Like Christianity, Islam understands its theology of revelation in context of the religion of Israel. The divine is present in history and acts in the world through human agents. However, in many respects, orthodox Islam shows closer affinity with Indian belief in reincarnation: the divine Light or divine Spirit shows itself in a succession of manifestations. No doubt, Islam’s rejection of the language of divine indwelling, hallul or incarnation is related to its not always happy relationship with Christianity. Still, Islamic theology does use Greek categories, especially notions of divine emanations. This shows both similarity and difference to Christian theology. The Reality of Muhammad is described by Ibn ‘Arabi as three-fold: ‘my beloved is three, although he is One’.(24) It also seems that Muhammad is raised to a position resembling Christ in Christian trinitarian theology. However, Muhammad is not the second Person of the God-head. The Trinity is a trinity of aspects, not of persons. Consequently, while rejecting incarnational language as incompatible with Islam, there is between Christianity and Islam a commonality of roots and spiritual experience that needs to be further explored in religious dialogue.(25)

Hindu Avatara Belief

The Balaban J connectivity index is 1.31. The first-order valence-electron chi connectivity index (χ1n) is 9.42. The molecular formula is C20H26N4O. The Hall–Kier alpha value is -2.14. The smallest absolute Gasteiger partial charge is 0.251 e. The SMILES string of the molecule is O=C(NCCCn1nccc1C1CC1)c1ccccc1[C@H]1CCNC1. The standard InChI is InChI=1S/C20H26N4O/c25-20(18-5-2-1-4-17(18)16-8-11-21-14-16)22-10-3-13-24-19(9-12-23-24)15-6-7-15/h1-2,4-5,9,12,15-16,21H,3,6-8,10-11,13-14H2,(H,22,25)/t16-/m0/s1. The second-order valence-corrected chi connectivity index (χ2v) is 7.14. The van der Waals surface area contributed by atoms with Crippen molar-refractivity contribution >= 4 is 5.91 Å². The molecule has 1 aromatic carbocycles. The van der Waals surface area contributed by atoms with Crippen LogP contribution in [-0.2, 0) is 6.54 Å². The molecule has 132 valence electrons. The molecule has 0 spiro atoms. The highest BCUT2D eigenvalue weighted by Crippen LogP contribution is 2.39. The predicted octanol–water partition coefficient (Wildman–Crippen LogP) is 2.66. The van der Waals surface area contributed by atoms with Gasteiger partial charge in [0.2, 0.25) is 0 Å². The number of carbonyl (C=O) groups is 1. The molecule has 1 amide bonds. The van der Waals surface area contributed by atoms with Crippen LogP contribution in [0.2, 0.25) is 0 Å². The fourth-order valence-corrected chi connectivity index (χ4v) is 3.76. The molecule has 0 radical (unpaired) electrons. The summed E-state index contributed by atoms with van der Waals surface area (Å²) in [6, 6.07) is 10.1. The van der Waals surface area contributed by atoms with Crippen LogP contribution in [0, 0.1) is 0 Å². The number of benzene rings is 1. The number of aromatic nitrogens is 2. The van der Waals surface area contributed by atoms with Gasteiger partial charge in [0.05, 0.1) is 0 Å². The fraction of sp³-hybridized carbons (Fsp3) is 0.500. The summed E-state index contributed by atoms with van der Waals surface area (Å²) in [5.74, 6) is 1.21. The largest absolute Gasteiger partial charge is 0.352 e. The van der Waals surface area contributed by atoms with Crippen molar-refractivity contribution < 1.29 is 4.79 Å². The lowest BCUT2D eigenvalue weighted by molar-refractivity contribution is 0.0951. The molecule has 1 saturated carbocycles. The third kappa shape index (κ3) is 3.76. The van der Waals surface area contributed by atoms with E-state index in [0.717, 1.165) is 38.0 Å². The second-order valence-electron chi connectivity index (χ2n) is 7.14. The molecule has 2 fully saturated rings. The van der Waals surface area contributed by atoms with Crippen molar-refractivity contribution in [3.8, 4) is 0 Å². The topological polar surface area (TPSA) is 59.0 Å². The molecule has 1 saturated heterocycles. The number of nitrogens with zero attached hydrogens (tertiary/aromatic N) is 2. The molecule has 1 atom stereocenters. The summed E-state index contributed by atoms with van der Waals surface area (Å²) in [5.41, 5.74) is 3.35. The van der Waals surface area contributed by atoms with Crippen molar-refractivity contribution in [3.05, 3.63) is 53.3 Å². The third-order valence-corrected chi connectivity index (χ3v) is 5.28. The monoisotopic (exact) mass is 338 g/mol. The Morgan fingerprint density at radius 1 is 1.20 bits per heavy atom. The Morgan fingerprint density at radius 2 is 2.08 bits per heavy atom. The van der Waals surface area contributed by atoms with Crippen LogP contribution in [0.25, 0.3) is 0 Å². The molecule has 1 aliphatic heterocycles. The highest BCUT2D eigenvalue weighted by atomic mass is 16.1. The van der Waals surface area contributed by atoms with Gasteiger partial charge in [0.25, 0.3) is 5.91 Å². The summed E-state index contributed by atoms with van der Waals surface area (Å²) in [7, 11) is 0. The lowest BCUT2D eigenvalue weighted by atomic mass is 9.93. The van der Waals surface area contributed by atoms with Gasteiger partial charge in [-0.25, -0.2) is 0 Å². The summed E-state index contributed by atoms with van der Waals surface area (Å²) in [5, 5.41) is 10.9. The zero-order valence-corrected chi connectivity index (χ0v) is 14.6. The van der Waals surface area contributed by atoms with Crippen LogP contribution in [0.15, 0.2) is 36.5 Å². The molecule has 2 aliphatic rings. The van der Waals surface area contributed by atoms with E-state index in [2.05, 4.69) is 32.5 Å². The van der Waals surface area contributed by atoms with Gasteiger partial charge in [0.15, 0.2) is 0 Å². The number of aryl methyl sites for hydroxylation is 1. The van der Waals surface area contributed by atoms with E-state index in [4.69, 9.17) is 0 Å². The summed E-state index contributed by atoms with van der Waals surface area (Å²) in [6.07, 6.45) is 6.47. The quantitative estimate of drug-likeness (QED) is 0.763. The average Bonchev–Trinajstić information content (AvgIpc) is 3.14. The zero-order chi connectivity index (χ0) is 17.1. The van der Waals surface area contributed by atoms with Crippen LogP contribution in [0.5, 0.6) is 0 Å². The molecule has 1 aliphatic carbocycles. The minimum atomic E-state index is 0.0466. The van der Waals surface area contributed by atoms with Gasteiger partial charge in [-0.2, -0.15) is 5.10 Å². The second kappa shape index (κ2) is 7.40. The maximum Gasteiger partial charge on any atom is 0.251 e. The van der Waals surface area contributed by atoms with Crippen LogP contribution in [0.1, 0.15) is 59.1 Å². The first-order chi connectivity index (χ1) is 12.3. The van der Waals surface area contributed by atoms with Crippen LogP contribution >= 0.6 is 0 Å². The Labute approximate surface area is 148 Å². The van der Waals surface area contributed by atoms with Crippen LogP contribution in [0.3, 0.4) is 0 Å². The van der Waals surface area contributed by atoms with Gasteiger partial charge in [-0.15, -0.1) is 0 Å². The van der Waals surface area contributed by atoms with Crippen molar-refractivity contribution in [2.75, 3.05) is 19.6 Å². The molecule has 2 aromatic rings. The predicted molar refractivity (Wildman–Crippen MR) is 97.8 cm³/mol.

Although Hindu belief in the manifestations or appearances (pradurbhava) of the gods does not appear in the earliest Indian Scriptures, it precedes both Christianity and Buddhism. The stronger term avatara, now frequently translated as ‘incarnation’, is the favoured expression of the Great Indian Epic, the Mahabharata.(26) The avatara is a descent or down-coming of the deity to earth from heaven. It is mostly applied to descents of Lord God Vishnu who comes in numerous forms ‘to protect the good, destroy the wicked and establish righteousness’ (Bhagavad Gita IV, 8). As developed in Hindu Vaishnavite theology, Vishnu is at once transcendent and immanent, the all-pervading divinity, all-knowing, all-powerful, guide and protector of the universe. The most important avatars of Vishnu are Krishna and Rama in whom ‘the Lord takes a body’ (Bhagavata Purana 8, 24). Although there are some stories of Vishnu appearing in animal form, we will restrict our discussion to the major avatars who are human manifestations of the divine.